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Published: 4/26/2002

Statler Brothers: We'll miss fans, not travel

BY TAHREE LANE
BLADE STAFF WRITER

Touring for four decades, the Statler Brothers figure, is enough.

“It's been wonderful for nearly 40 years,” said Don Reid, lead singer of this enduringly popular group. “We've traveled and we've done everything we've wanted to do.”

The group brings its four-part country harmonies and good humor to Toledo's Stranahan Theater at 7:30 p.m. tomorrow, and to Lima's Veterans Memorial Civic Center at 3 p.m. Sunday. Both shows, billed as part of the group's farewell tour, are sold out. In fact, all 65 or 70 venues on the tour are sold out or are expected to sell out shortly after tickets go on sale, Reid said.

“Besides being just blessed, we owe it to the fans. They've been very loyal,” said Reid, 56, in a deep, smooth voice. He spoke from the group's office in Staunton, Va. “I will miss the time on stage. That's always fun. But as far as the travel, I won't miss that.”

The origins of this award-winning quartet date to the mid-1950s in the Shenandoah Valley, when teenagers Harold Reid (Don's older brother) and Phil Balsley began singing with friends in Staunton. Eventually, Don joined, and later, Jimmy Fortune added tenor vocals. The men range in age from their late 40s to early 60s.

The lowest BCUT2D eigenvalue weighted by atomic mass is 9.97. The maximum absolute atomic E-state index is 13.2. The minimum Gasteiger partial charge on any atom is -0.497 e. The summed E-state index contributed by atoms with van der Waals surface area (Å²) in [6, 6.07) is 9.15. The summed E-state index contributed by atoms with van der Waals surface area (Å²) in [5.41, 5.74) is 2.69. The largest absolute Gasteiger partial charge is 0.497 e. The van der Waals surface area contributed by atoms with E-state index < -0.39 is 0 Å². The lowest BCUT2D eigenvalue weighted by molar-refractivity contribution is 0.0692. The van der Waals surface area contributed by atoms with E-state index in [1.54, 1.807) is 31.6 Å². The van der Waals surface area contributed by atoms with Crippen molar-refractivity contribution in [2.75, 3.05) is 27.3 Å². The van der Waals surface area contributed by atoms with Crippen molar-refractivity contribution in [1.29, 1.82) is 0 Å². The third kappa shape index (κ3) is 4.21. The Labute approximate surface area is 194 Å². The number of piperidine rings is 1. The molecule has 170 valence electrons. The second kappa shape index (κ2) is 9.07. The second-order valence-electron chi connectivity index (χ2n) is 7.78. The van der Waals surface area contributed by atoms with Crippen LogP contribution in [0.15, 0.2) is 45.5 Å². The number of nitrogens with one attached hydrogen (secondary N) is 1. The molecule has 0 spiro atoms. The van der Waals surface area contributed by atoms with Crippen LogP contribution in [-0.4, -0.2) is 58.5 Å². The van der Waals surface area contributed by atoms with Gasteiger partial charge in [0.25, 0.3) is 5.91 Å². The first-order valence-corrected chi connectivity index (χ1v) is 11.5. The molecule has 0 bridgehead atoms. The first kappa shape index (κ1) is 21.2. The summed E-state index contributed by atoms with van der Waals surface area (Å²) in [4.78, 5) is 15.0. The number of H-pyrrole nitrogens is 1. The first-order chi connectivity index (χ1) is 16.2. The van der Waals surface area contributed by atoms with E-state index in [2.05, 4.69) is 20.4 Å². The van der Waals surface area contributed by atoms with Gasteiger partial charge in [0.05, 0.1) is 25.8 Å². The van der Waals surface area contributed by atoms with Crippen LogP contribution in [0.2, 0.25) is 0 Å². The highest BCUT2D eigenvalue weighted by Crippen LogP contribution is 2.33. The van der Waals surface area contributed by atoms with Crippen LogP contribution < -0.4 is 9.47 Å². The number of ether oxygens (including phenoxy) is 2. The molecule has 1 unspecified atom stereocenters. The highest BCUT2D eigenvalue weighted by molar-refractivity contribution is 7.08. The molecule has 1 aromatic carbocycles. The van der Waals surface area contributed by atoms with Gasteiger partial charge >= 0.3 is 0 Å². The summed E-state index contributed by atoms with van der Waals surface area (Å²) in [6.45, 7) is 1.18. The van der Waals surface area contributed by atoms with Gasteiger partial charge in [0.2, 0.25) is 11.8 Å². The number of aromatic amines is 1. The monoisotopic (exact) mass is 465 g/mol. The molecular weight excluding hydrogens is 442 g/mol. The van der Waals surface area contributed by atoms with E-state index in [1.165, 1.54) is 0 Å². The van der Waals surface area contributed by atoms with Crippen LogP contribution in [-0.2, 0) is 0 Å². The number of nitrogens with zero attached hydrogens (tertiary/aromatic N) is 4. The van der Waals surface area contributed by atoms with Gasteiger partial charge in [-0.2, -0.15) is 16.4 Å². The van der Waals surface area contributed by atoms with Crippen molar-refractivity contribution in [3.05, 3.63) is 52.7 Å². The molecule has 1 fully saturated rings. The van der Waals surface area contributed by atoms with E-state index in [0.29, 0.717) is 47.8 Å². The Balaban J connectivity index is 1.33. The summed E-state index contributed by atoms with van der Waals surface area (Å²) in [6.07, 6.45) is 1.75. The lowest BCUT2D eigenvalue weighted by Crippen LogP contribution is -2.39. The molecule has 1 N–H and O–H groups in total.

In 1964, they got a break when they were hired to open for Johnny Cash concerts, a gig that continued for eight years. A year later, they hit the even-bigger time with “Flowers on the Wall,” written by Lew DeWitt, a member at the time. Its folksy blend of genres and offbeat lyrics catapulted the group to the top of both the country and pop charts.

Since then, the Statler Brothers have recorded 50 albums. Nostalgia, love, and gospel infuse their songs, not cheatin' and drinkin'. “We write about what we know and we don't know a lot about that,” Reid said. Among their hits: “Bed of Rose's” (1970), “Class of '57” (1972), “Elizabeth” (1984), and “More than a Name on a Wall” (1989).

They estimate they've spent 200,000 hours together, have given 35,000 interviews, and explained the origins of their name 100,000 times. They were the Kingsmen until the mid-'60s, when a rock group with the same name had a smash hit called “Louie, Louie.” They knew they had to make a change. Inspired by a box of Statler tissues they had spotted in a hotel room, they borrowed the name.

In that spirit, their song list is sprinkled with a few silly titles: “You Can't Have Your Kate and Edith Too” and “I Believe in Santa's Cause.”

Always down to earth, the group has made astute business decisions. “In this business, you never know how long this is going to last. It could be over at any minute,” Reid said.

He said he plans to write a book about heroes and outlaws of the Bible. The group will record occasional albums and a new gospel album, “Amen,” is slated for release this summer. The group's final concert will be Oct. 26 in Salem, Va.



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